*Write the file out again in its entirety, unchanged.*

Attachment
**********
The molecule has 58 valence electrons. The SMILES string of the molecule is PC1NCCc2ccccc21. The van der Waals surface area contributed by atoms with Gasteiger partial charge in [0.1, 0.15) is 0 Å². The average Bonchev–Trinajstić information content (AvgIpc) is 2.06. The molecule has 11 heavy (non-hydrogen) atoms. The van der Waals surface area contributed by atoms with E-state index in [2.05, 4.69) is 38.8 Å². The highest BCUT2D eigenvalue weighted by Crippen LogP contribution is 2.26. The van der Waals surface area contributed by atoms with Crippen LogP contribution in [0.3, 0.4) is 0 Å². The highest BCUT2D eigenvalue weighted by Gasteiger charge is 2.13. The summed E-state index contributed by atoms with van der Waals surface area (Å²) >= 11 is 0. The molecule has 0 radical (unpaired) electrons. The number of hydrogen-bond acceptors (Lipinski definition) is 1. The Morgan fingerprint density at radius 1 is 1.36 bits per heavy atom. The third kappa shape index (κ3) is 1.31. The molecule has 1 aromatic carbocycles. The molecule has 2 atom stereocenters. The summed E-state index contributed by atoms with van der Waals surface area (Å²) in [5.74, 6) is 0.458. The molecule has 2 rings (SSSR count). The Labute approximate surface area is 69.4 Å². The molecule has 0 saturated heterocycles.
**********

The molecule has 58 valence electrons. The SMILES string of the molecule is PC1NCCc2ccccc21. The van der Waals surface area contributed by atoms with Gasteiger partial charge in [0.1, 0.15) is 0 Å². The average Bonchev–Trinajstić information content (AvgIpc) is 2.06. The molecule has 11 heavy (non-hydrogen) atoms. The van der Waals surface area contributed by atoms with E-state index in [2.05, 4.69) is 38.8 Å². The highest BCUT2D eigenvalue weighted by Crippen LogP contribution is 2.26. The van der Waals surface area contributed by atoms with Crippen LogP contribution in [0.3, 0.4) is 0 Å². The highest BCUT2D eigenvalue weighted by Gasteiger charge is 2.13. The summed E-state index contributed by atoms with van der Waals surface area (Å²) >= 11 is 0. The molecule has 0 radical (unpaired) electrons. The number of hydrogen-bond acceptors (Lipinski definition) is 1. The Morgan fingerprint density at radius 1 is 1.36 bits per heavy atom. The third kappa shape index (κ3) is 1.31. The molecule has 1 aromatic carbocycles. The molecule has 2 atom stereocenters. The summed E-state index contributed by atoms with van der Waals surface area (Å²) in [5.74, 6) is 0.458. The molecule has 2 rings (SSSR count). The Labute approximate surface area is 69.4 Å². The molecule has 0 saturated heterocycles.